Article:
The space lab, known as Kibo, the Japanese for "hope", will be the largest module attached to the station so far.


Among Discovery's crew of seven is Japanese astronaut Akihiko Hoshide, who will oversee the installation of the 11.2-metre-long Kibo.


Once operational Kibo will accommodate up to four scientists and act as Japan's first permanent foothold in space.


Kibo: Japan's space lab

Last and largest of four research modules for International Space Station


Japan's first permanent manned presence in space


To be delivered into orbit by three shuttle flights


Will conduct experiments on effect of microgravity


Includes platform with robotic arm to expose experiments to space

A third and final component of the lab is due to fly on a later shuttle mission.


Also carried on Discovery is a replacement pump which astronauts hope will fix the space station's Russian-built toilet.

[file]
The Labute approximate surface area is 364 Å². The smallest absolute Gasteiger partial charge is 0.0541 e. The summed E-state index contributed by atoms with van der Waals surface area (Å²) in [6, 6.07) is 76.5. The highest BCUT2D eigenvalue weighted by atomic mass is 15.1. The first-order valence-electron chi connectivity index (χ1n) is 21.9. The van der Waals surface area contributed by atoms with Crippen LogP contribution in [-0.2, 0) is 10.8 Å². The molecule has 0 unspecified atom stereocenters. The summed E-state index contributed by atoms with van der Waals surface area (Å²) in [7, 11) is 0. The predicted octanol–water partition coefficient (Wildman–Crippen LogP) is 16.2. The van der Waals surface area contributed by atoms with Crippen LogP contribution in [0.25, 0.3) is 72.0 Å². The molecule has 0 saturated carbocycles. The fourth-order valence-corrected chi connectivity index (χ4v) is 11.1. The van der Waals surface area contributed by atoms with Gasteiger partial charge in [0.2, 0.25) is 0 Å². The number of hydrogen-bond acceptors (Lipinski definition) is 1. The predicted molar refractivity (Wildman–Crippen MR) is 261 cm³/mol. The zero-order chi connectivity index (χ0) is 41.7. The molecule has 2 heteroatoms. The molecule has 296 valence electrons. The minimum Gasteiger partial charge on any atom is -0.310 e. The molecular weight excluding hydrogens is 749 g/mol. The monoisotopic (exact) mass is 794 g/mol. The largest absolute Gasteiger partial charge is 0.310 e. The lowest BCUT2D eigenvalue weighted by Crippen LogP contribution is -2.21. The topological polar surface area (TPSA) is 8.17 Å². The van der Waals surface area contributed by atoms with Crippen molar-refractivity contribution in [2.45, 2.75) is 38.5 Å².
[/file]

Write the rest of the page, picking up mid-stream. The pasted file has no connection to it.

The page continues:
The toilet broke down several weeks ago, and astronauts have had to make do with a cumbersome manual system to dispose of waste.


Until the repair is complete, the three-member station crew will use the shuttle's toilet - or they will use extra emergency bags that Discovery is also bringing.


Discovery took off from Florida on Saturday using a new design of external fuel tank designed to prevent a repeat of the deadly debris strike that caused the Columbia disaster in 2003.


During the launch several pieces of foam were seen falling off the giant tank, but Nasa officials say they do not believe any of them were a cause for major concern.


Nonetheless, the shuttle will undergo further inspections of its crucial heat shields before it returns to Earth.